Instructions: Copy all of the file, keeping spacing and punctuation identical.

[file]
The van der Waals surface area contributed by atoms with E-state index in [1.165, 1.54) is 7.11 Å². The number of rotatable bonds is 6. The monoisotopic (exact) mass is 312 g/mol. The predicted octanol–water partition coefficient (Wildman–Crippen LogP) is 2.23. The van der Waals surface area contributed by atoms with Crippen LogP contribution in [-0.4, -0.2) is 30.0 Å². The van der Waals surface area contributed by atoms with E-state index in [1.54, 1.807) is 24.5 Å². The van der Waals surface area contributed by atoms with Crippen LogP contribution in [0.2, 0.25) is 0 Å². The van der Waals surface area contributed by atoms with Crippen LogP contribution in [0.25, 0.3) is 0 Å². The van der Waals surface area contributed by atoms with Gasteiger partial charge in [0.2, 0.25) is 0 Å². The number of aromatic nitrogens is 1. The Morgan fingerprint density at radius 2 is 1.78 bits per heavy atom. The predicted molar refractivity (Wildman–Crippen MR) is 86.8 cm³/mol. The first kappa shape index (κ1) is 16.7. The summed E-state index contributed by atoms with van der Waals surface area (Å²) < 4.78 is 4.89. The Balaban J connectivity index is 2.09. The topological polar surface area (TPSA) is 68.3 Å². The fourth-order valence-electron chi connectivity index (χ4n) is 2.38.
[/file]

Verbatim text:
The van der Waals surface area contributed by atoms with E-state index in [1.165, 1.54) is 7.11 Å². The number of rotatable bonds is 6. The monoisotopic (exact) mass is 312 g/mol. The predicted octanol–water partition coefficient (Wildman–Crippen LogP) is 2.23. The van der Waals surface area contributed by atoms with Crippen LogP contribution in [-0.4, -0.2) is 30.0 Å². The van der Waals surface area contributed by atoms with E-state index in [1.54, 1.807) is 24.5 Å². The van der Waals surface area contributed by atoms with Crippen LogP contribution in [0.2, 0.25) is 0 Å². The van der Waals surface area contributed by atoms with Crippen LogP contribution in [0.25, 0.3) is 0 Å². The van der Waals surface area contributed by atoms with Gasteiger partial charge in [0.2, 0.25) is 0 Å². The number of aromatic nitrogens is 1. The Morgan fingerprint density at radius 2 is 1.78 bits per heavy atom. The predicted molar refractivity (Wildman–Crippen MR) is 86.8 cm³/mol. The first kappa shape index (κ1) is 16.7. The summed E-state index contributed by atoms with van der Waals surface area (Å²) < 4.78 is 4.89. The Balaban J connectivity index is 2.09. The topological polar surface area (TPSA) is 68.3 Å². The fourth-order valence-electron chi connectivity index (χ4n) is 2.38.